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John Adams Must Be Smiling

This post, linked by Glenn from the ISDC, reminds me of this post I wrote when this blog was only four months old. It's not that long, so I'll repeat. It was titled (as shown over in the left sidebar) "Why This Blog Bores People With Space Stuff":

As a follow up to today's rant over our "allies" in Europe, over at USS Clueless, Steven den Beste has an excellent disquisition on the fundamental differences between Europe and the U.S. They don't, and cannot, understand that the U.S. exists and thrives because it is the UnEurope, that it was built by people who left Europe (and other places) because they wanted freedom.

I say this not to offer simply a pale imitation of Steven's disquisition (which is the best I could do, at least tonight), but to explain why I spend so much time talking about space policy here. It's not (just) because I'm a space nut, or because I used to do it for a living, and so have some knowledge to disseminate. It's because it's important to me, and it should be important to everyone who is concerned about dynamism and liberty.

And the reason that it's important is because there may be a time in the future, perhaps not even the distant future, when the U.S. will no longer be a haven for those who seek sanctuary from oppressive government. The trends over the past several decades are not always encouraging, and as at least a social insurance policy, we may need a new frontier into which freedom can expand.

Half a millenium ago, Europe discovered a New World. Unfortunately for its inhabitants (who had discovered it previously), the Europeans had superior technology and social structures that allowed them to conquer it.

Now, in the last couple hundred years, we have discovered how vast our universe is, and in the last couple decades, we have discovered how rich in resources it is, given will and technology. As did the eastern seaboard of the present U.S. in the late eighteenth century, it offers mankind a fertile petri dish for new societal arrangements and experiments, and ultimately, an isolated frontier from which we will be able to escape from possible future terrestrial disasters, whether of natural or human origin.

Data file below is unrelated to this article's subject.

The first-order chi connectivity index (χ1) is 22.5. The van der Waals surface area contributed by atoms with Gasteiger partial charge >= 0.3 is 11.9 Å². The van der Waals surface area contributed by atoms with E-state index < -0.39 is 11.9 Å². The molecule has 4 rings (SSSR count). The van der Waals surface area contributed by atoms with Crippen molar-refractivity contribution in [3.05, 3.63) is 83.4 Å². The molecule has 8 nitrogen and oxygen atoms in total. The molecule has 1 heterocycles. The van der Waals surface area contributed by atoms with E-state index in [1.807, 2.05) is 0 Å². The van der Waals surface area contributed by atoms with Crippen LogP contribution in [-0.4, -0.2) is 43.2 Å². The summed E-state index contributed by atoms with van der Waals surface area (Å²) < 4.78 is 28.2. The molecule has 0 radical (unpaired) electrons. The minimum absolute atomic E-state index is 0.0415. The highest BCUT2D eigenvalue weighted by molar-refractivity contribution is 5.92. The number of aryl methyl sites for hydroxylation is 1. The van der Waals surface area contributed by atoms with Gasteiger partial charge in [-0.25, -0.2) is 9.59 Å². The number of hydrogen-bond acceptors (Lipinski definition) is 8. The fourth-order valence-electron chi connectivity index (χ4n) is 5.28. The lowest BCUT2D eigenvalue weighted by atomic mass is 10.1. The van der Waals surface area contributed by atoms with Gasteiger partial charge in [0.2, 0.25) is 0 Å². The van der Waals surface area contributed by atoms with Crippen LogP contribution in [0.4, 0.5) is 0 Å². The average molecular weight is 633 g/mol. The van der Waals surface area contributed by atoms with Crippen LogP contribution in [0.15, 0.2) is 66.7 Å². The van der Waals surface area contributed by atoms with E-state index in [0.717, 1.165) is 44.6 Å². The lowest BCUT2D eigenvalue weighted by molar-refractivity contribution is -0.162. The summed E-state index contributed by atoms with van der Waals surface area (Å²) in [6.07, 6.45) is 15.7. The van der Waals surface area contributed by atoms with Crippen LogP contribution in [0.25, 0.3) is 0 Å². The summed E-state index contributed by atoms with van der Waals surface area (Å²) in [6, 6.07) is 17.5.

If, as many unfortunately in this country seem to wish, freedom is constricted in the U.S., the last earthly abode of true libertarian principles, it may offer an ultimate safety valve for those of us who wish to continue the dream of the founders of this nation, sans slavery or native Americans--we can found it without the flawed circumstances of 1787.

That is why space, and particularly free-enterprise space, is important.


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_Jon wrote:

I like your post.

My comment relates to how the US government (and others) seem to believe that they have (or will have) some control over what groups do in space. Who the heck do they think they are?

For example, if I had a company that funded, developed, and implemented a space station - or a colony on Mars - what makes an Earth Government believe that I would abide by *any* of their rules. That's pretty arrogant, IMO.

Anonymous wrote:

"what makes an Earth Government believe that I would abide by *any* of their rules."

Because if you don't, they will make things unpleasent for you. I suspect that for the first century or so of human expansion into the Solar System, Earth governments will have plenty of say about what happens (which is why I prefer that America--which at least sometimes pretends to be in favor of liberty--be the dominate space power and not China, a country which tryly practises the art of political power from the barrel of a gun.)

Eventually, though, some space settlement--Mars for instance--will send out something that starts like this: "When in the course of human events..." and it will be up to whatever Earth governments are extant in the year 2150 or so as to whether they are allowed to go in peace or else have to fight for independence.

Fletcher Christian wrote:

To both of the previous commenters:

Yes, you're right. Sooner or later, the peoples of the larger Solar System will send a similar message to the one that the American settlers sent to George III.

And the result will be the same. Heinlein got to this first, as he usually did, in "The Moon is a Harsh Mistress". Why? Space is the ultimate high ground.

It won't be Mars, either; it will be a cloud of myriad settlements, together much more powerful than Old Earth.